UNITED STATES DISTRICT COURT FOR THE SOUTHERN DISTRICT OF NEW YORK
January 2, 1970
UNITED STATES of America ex rel. Clara GOLDEN, Petitioner,
W. Cecil JOHNSTON, M.D., Superintendent, Matteawan State Hospital, Beacon, New York, Respondent
Croake, District Judge.
The opinion of the court was delivered by: CROAKE
CROAKE, District Judge.
Petitioner, an inmate of Matteawan State Hospital at Beacon, New York, pursuant to an order of retention made by a justice of the New York State Supreme Court, sitting in Dutchess County on March 8, 1968, has applied to this Court for a writ of habeas corpus.
The petitioner alleges that she has been incarcerated illegally for 19 years and that a multitude of applications to obtain her release have been brought in the New York State courts over the years and she has been unsuccessful in obtaining her release. It would appear from her petition that she claims that she is not dangerously ill. As of July 18, 1969 a petition for a writ of habeas corpus was pending in the Supreme Court of Dutchess County.
The Court is now advised that since the within petition came on for hearing the State petition was dismissed without a hearing on September 5, 1969, as the petitioner refused to appear in court.
The judgment was entered on October 30, 1969 and a copy of the decision mailed to the attorney for the petitioner on October 31, 1969. An appeal was not timely filed.
28 U.S.C. § 2254 (1966) does present some question
as to whether the applicant has exhausted her available state remedies, or otherwise met the requirements necessary to enable her to bring on this proceeding.
The doctrine of res judicata cannot operate to preclude further applications in the state courts for a writ because obviously the mental condition of a person may improve at any time. People ex rel. Butler v. McNeill, 30 Misc. 2d 722, 219 N.Y.S. 2d 722, 724. Section 7003(b) of the New York Civil Practice Law and Rules seems to leave the matter to the judge or justice to whom the application is made:
"A court is not required to issue a writ of habeas corpus if the legality of the detention has been determined by a court of the state on a prior proceeding for a writ of habeas corpus and the petition presents no ground not theretofore presented and determined and the court is satisfied that the ends of justice will not be served by granting it."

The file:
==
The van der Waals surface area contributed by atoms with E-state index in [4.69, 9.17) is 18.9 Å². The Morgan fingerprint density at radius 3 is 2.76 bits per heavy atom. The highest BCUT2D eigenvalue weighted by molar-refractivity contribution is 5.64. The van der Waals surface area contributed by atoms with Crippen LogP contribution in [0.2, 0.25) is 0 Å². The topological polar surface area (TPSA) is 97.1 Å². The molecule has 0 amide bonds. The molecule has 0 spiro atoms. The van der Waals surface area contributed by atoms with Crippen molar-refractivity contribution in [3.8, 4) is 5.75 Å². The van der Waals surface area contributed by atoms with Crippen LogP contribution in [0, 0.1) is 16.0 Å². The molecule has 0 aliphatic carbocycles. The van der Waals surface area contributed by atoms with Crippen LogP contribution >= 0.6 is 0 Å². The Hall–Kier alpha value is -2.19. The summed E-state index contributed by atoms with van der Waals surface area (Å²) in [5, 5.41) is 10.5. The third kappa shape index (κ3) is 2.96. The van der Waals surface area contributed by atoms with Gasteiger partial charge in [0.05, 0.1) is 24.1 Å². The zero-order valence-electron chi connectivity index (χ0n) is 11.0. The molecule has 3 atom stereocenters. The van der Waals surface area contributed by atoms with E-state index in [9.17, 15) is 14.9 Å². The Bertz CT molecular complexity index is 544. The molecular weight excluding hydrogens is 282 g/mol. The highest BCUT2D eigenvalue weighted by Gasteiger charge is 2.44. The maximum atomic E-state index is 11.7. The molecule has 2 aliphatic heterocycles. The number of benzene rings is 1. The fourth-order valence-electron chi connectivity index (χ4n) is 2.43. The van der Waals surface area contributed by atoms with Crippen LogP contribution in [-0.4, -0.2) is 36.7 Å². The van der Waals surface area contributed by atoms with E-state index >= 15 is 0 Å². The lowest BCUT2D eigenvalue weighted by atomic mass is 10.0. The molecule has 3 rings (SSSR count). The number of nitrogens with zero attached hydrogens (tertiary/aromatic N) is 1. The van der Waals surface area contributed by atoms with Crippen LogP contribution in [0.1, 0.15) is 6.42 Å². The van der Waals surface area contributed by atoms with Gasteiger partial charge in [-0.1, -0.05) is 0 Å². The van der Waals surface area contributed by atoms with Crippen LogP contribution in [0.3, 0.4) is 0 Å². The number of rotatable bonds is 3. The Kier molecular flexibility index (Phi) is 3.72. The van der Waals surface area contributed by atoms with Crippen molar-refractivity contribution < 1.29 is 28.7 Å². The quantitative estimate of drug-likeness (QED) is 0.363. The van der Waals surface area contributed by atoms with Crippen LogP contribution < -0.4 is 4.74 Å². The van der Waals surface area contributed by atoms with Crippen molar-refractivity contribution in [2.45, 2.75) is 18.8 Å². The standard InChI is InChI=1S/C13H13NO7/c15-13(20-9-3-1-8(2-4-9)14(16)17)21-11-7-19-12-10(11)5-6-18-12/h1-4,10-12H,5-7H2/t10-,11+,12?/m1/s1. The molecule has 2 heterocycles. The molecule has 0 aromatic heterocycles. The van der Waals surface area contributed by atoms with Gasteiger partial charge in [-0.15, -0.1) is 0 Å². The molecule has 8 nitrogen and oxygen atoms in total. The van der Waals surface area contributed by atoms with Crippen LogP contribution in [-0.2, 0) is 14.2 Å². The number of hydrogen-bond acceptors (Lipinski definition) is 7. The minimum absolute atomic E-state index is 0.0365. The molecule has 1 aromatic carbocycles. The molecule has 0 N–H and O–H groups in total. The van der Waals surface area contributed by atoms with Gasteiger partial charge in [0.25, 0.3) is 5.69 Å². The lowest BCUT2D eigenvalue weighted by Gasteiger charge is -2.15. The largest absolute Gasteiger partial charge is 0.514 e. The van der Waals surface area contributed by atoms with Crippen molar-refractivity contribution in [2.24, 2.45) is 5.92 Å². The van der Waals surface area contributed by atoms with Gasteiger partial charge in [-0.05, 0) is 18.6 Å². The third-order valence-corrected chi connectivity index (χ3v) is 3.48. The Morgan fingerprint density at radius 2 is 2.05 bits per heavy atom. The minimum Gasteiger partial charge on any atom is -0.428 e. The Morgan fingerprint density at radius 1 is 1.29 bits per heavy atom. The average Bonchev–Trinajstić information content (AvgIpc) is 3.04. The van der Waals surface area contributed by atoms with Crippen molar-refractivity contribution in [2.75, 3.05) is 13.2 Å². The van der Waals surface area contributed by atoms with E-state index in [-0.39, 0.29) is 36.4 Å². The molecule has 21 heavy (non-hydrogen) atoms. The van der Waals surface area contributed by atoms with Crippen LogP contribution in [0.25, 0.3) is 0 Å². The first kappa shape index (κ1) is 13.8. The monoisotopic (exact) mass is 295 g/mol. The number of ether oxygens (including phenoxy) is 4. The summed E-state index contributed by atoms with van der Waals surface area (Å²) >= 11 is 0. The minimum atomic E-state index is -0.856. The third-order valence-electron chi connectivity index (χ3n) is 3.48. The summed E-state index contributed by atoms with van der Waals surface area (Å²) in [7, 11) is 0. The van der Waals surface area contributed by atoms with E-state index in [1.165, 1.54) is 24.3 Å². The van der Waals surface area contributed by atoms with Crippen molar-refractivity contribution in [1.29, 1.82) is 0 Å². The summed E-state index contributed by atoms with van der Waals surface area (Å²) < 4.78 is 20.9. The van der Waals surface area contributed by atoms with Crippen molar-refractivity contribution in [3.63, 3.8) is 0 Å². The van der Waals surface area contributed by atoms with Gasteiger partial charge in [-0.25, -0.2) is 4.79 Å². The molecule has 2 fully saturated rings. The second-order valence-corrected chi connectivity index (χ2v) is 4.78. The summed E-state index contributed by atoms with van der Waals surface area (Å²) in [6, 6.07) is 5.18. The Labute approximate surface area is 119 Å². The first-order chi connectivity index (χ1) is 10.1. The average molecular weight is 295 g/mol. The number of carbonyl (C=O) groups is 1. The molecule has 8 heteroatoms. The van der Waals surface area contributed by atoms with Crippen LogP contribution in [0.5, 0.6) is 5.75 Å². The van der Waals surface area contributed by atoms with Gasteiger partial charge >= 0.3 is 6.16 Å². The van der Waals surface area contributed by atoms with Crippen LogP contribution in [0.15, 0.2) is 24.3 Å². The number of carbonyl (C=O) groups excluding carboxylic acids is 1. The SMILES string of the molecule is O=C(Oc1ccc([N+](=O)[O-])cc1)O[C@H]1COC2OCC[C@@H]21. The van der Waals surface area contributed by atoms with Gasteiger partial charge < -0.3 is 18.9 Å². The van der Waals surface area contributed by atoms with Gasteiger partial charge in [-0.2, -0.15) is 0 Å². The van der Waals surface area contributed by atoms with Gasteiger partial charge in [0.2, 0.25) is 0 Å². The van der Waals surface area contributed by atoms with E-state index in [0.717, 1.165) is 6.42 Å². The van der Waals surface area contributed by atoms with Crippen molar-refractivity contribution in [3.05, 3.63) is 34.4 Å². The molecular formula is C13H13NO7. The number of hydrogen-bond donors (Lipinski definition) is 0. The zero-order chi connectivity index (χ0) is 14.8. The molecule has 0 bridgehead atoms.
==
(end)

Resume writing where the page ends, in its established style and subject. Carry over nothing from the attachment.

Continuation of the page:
A distinction is sometimes drawn between a successive petition attacking the procedural regularity of the incarceration process and a successive petition questioning the State's determination as to mental status. While in neither case will the courts strictly apply res judicata principles, there seems to be much more of a disposition to delve into the merits in the latter.
The petition referred to above was dismissed without consideration of the merits because of this petitioner's refusal to appear. The legality of the detention as to procedural regularity and her mental status has yet to be inquired into. It is not likely that the New York Supreme Court would apply the doctrine of res judicata in light of the New York State Law and the circumstances of the petitioner in the instant matter.
Refusal to cooperate with the courts of the State of New York is not considered a method of exhausting state court remedies.
The New York Law Journal for Tuesday, December 23, 1969 indicates that Mr. Justice Joseph H. Hawkins of the State Supreme Court held: "A patient who invokes Section 74 of the Mental Hygiene Law must be given a jury trial, if he so requests, on the issue of whether his mental condition requires his continued retention."
This petition for a writ of habeas corpus is dismissed without prejudice to reapplication in the State courts if petitioner is so advised.